Pier Francesco Cavalli’s La Didone got its North American premiere in Washington over the last three days, nestled away in American University’s pretty and functional Greenberg Theatre. Ionarts promised a little star for your book if you attended; we should offer another one for everyone who sat through the entire opera. If you did, you will have gotten your secco recitativo fill for the year, La Didone’s three-plus hours (after Ignoti Dei Opera’s artistic director Timothy Nelson had mercifully cut some 45 additional minutes) consisting of three-quarters recitative as it does. Baroque audiences were more different than alike us; and they would doubtlessly have experienced and enjoyed the entertainment and novelty that La Didone provides to its patient listeners in a different, perhaps more intense way. Baroque fanatics and musicologists alike must have been spellbound at the production, though: how long has it been since we saw and heard a little orchestra replete with cornettos, lirone, two (!) theorbos, viola da gamba, and the like?
The story is the popular myth of Aeneas (Enea), son of Venus and Anchises, the fall of Troy, his flight, the consequent stopover in Carthage, and the eventual founding of Rome. (Berlioz treats the exact same story in Les Troyens, which, at 5½ hours, feels nearly as long as La Didone.) Aeneas’s story is littered with various women, including Dido (the Didone of the opera’s title), Queen of Carthage, who falls in love (Amor’s intervention helps) with him after he left most of his female family members dead and/or raped in the rubble of Troy. Add insane African kings, assorted gods, children, and old fathers to taste and you are good to go. Librettist Giovan Francesco Busenello does the inevitable (even 300 years before Hollywood), he gives the story a happy end in that Dido does not (successfully) commit suicide.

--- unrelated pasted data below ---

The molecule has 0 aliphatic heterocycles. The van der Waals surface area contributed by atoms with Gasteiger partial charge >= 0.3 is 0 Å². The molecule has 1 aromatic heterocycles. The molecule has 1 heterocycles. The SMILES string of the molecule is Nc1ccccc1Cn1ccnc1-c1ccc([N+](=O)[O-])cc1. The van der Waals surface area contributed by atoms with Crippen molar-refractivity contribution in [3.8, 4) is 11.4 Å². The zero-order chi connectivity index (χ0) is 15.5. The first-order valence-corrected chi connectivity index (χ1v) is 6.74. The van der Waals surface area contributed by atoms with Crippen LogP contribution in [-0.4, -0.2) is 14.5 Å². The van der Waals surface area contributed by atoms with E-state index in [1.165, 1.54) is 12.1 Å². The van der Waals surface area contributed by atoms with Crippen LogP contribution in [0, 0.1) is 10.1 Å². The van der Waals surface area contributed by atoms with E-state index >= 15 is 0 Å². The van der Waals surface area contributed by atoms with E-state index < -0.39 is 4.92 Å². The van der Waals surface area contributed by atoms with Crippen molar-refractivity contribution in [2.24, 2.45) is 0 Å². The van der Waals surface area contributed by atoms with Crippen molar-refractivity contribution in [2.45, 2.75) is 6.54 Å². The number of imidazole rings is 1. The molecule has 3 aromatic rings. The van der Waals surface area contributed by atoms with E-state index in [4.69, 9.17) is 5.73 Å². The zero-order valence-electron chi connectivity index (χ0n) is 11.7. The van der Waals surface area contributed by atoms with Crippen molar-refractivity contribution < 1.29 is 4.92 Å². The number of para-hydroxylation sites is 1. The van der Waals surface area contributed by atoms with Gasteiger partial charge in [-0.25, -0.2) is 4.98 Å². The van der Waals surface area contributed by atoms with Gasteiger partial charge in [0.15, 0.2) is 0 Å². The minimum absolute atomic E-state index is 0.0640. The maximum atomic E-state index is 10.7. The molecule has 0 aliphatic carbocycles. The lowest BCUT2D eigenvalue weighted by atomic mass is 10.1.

Joe Banno, 'La Didone': A Long, Slow Night at the Opera (Washington Post, June 19)
Charles T. Downey, Going for Baroque in Washington (DCist, June 19)
Tim Smith, U.S. premieres uncover roots of opera's past (Baltimore Sun, June 20)
The orchestra performed beautifully throughout, although one felt for Anna Marsh, the Tambourine-Lady, who got to clap her instrument six, seven times every half-hour, and could have knitted a sweater or two in the time between. On harpsichord and organ, Mr. Pearl led the troupe with seasoned skill that belies his relative youth. The singing, meanwhile, was a different story. To make mention of the proverbial “mixed bag” would be an understatement. There were basically three groups into which they fell: the admirably courageous, the admirably performing, and Rosa Lamoreaux.
Cavalli, La Didone, Hengelbrock et al.
With a more even cast and an opera that is more interesting to the music lover’s ear than to the scholar’s research (how I would love to hear a Lully work or Vivaldi’s La verità in cimento) Ignoti Dei Opera might even better fill that gaping Baroque opera void in Washington, and one wishes them all the experience, luck, and donations they need to continue to grow into their ambitious plans.